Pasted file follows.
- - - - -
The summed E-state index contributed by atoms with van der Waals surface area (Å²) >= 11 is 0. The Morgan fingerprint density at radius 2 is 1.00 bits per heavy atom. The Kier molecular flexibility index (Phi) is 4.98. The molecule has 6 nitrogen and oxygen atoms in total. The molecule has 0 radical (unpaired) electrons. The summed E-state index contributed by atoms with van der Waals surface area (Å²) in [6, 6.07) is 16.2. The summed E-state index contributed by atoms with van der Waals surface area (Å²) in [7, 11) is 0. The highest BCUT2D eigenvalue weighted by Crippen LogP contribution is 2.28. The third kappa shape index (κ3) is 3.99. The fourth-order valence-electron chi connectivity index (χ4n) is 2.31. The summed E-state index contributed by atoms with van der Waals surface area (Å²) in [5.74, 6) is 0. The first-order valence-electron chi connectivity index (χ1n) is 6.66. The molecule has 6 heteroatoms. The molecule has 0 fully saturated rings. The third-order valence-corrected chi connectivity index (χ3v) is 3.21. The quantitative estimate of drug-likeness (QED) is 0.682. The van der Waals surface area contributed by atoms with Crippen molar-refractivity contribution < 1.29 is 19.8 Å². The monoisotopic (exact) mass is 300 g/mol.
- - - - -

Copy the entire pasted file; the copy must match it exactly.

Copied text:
The summed E-state index contributed by atoms with van der Waals surface area (Å²) >= 11 is 0. The Morgan fingerprint density at radius 2 is 1.00 bits per heavy atom. The Kier molecular flexibility index (Phi) is 4.98. The molecule has 6 nitrogen and oxygen atoms in total. The molecule has 0 radical (unpaired) electrons. The summed E-state index contributed by atoms with van der Waals surface area (Å²) in [6, 6.07) is 16.2. The summed E-state index contributed by atoms with van der Waals surface area (Å²) in [7, 11) is 0. The highest BCUT2D eigenvalue weighted by Crippen LogP contribution is 2.28. The third kappa shape index (κ3) is 3.99. The fourth-order valence-electron chi connectivity index (χ4n) is 2.31. The summed E-state index contributed by atoms with van der Waals surface area (Å²) in [5.74, 6) is 0. The first-order valence-electron chi connectivity index (χ1n) is 6.66. The molecule has 6 heteroatoms. The molecule has 0 fully saturated rings. The third-order valence-corrected chi connectivity index (χ3v) is 3.21. The quantitative estimate of drug-likeness (QED) is 0.682. The van der Waals surface area contributed by atoms with Crippen molar-refractivity contribution < 1.29 is 19.8 Å². The monoisotopic (exact) mass is 300 g/mol.